Wednesday, May 23, 2012

Presentation #4: Culture

The theme of this week’s student presentations were centered on culture. Due to being sick I was not able to make it to class and therefore cannot provide feedback on the presentations. I will however comment on the readings and little on the presentation from what I have heard from others.
Written by an anthropologist, “Commentary: The (H)mong Shaman’s Power of Healing Sharing the Esoteric Knowledge of a Great Mong Shaman” provides insight on Hmong culture, specifically focusing on the Hmong Shamanism. This paper is very intriguing as it detailed the anthropologist’s firsthand experience living in the village for two years. The anthropologist, Jacques Lemoine, offers insight from an outsider perspective and tries to make sense of Shamanism. Prior to reading this paper, I had no knowledge of Shamanism. I appreciate the way in which Lemoine attempts to understand the religion and its practice but it is apparent that as an outsider complete understanding is ultimately inevitable. In addition to this reading, the presenters have also included a combination of interviews from second generation Hmong individuals and examples of Shamanism in the media. Incorporating a broad range of perspectives within their research on Shamanism will most definitely add to the analysis of its role and impact on the younger generation.
The second presentation was centered on the often conflicting identities of Hmong Americans. The reading “Caught Between Culture: Hmong Parents in America’s Sibling Society” was very interesting. It explores parents’ perspective on American society and their ways of childrearing in response to mainstream American culture. Additionally, it introduces the idea of a “sibling society” and the implications of American culture on traditional Hmong values. Although it was specifically about the Hmong community, I believe that it could be applied to the broader Asian American experience. As a first generation Vietnamese American, there are definitely times in which I feel like my Vietnamese culture and my American culture clash. This often takes form in disagreements with my parents over different values that we hold. It would most definitely be interesting if the researchers on this topic incorporated their own findings through interviews with parents and students. Although this paper is relatively current, there may in fact be some differences uncovered especially since the population studied was a Hmong community in Minneapolis.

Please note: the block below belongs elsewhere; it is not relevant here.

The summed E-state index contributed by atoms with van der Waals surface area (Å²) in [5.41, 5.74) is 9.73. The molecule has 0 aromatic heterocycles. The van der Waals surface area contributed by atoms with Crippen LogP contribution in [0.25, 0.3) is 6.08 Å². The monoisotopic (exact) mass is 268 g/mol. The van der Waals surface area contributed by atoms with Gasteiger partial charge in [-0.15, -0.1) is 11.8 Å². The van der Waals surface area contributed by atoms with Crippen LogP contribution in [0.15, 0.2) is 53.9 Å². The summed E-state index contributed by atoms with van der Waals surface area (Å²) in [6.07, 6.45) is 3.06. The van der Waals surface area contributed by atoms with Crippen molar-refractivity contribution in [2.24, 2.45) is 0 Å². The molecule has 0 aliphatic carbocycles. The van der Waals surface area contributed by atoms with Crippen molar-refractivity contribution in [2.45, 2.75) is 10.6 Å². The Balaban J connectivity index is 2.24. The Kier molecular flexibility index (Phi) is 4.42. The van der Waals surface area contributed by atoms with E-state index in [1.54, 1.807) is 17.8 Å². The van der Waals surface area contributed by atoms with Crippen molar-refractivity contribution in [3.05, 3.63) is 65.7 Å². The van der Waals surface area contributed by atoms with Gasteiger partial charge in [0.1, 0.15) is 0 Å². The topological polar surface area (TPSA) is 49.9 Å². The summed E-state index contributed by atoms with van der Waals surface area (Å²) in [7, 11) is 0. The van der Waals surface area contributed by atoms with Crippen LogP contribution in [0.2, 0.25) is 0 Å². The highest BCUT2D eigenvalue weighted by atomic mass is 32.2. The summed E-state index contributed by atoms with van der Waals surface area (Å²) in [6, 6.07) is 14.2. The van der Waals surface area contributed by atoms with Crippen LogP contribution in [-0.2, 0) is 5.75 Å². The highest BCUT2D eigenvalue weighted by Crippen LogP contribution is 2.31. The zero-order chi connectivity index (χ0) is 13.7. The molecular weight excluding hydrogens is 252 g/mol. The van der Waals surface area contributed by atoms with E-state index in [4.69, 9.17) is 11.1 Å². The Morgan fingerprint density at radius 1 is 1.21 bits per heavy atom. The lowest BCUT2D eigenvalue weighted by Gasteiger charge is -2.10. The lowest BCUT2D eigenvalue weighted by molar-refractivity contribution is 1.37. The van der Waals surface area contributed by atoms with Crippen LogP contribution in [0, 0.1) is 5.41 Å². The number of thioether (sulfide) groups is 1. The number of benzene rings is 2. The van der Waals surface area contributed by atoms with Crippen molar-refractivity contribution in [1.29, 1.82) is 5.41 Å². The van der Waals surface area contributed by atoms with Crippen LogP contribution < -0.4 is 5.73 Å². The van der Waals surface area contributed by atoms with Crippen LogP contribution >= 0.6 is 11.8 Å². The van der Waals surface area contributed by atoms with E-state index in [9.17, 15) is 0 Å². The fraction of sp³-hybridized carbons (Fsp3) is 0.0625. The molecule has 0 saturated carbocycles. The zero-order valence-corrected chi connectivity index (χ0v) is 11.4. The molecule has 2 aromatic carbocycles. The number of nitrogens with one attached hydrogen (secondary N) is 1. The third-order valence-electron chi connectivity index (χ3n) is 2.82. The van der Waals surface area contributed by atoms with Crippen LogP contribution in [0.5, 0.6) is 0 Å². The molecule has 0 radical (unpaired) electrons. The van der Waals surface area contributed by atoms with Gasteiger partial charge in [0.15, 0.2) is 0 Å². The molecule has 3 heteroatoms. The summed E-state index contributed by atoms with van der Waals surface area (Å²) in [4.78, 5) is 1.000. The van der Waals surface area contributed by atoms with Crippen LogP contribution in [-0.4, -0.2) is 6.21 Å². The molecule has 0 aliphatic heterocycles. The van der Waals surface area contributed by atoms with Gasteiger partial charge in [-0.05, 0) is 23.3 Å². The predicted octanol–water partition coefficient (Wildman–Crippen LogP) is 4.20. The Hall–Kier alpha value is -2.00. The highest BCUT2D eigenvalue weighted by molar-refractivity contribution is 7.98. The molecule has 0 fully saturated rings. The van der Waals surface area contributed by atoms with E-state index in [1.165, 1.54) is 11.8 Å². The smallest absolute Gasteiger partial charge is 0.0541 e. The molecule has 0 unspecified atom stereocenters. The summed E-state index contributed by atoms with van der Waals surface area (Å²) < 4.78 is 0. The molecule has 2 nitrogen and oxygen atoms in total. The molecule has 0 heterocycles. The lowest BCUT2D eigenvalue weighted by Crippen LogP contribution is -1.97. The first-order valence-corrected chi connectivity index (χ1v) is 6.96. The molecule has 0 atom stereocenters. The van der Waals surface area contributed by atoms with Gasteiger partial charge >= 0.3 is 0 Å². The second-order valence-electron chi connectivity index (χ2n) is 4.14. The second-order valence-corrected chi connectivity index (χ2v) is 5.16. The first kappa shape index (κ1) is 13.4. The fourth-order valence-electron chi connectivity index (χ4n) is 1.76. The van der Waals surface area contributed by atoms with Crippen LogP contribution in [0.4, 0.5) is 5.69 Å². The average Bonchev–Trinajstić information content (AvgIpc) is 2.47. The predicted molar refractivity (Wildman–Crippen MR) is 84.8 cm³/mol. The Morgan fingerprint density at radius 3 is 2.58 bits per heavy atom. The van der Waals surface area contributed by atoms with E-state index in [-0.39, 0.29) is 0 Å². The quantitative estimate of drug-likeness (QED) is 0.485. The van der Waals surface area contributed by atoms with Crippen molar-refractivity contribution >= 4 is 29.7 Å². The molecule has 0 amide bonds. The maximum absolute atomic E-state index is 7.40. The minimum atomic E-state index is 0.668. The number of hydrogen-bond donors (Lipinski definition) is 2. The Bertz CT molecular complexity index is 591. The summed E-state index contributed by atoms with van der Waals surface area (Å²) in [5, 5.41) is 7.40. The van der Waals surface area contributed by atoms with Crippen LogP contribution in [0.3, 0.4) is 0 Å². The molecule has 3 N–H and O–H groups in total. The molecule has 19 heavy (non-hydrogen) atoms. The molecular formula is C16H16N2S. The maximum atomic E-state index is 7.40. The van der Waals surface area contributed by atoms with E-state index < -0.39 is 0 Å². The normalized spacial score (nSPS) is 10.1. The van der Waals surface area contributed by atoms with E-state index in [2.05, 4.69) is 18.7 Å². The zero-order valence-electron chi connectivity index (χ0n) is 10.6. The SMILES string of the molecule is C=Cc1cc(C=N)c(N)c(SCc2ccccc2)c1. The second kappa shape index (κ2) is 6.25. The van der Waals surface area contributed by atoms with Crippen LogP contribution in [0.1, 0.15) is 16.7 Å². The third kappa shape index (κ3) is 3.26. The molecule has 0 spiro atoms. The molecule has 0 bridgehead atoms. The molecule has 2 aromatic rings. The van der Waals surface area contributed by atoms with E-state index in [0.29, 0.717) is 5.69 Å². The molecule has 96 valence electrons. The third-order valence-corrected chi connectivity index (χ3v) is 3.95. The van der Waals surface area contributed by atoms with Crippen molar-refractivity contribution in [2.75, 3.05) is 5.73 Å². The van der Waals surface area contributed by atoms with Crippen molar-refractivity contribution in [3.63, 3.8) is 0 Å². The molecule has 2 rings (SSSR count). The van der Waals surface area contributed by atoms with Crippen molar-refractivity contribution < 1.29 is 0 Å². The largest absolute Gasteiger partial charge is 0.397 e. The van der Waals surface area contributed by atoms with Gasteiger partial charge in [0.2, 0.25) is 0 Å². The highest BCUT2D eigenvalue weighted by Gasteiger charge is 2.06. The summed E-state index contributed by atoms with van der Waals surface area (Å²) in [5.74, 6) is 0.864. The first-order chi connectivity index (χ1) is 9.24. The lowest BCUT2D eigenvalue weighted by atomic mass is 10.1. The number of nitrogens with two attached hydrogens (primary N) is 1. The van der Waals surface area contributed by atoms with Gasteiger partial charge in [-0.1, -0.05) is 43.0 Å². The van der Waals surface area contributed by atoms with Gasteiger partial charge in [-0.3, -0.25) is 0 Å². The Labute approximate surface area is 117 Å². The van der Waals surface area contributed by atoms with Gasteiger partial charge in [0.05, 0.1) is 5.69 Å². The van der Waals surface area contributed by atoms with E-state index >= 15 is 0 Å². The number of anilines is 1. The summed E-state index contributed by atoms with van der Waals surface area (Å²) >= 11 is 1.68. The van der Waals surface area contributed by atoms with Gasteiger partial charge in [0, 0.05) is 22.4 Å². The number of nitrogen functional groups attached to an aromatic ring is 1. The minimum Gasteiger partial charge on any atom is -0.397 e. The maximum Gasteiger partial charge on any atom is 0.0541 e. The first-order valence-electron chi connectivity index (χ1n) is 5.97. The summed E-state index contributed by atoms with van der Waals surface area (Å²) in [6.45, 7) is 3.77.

I really wish I could have been in class to hear these two presentations as I have heard that they were both topics were well presented and insightful!

Christina Nguyen

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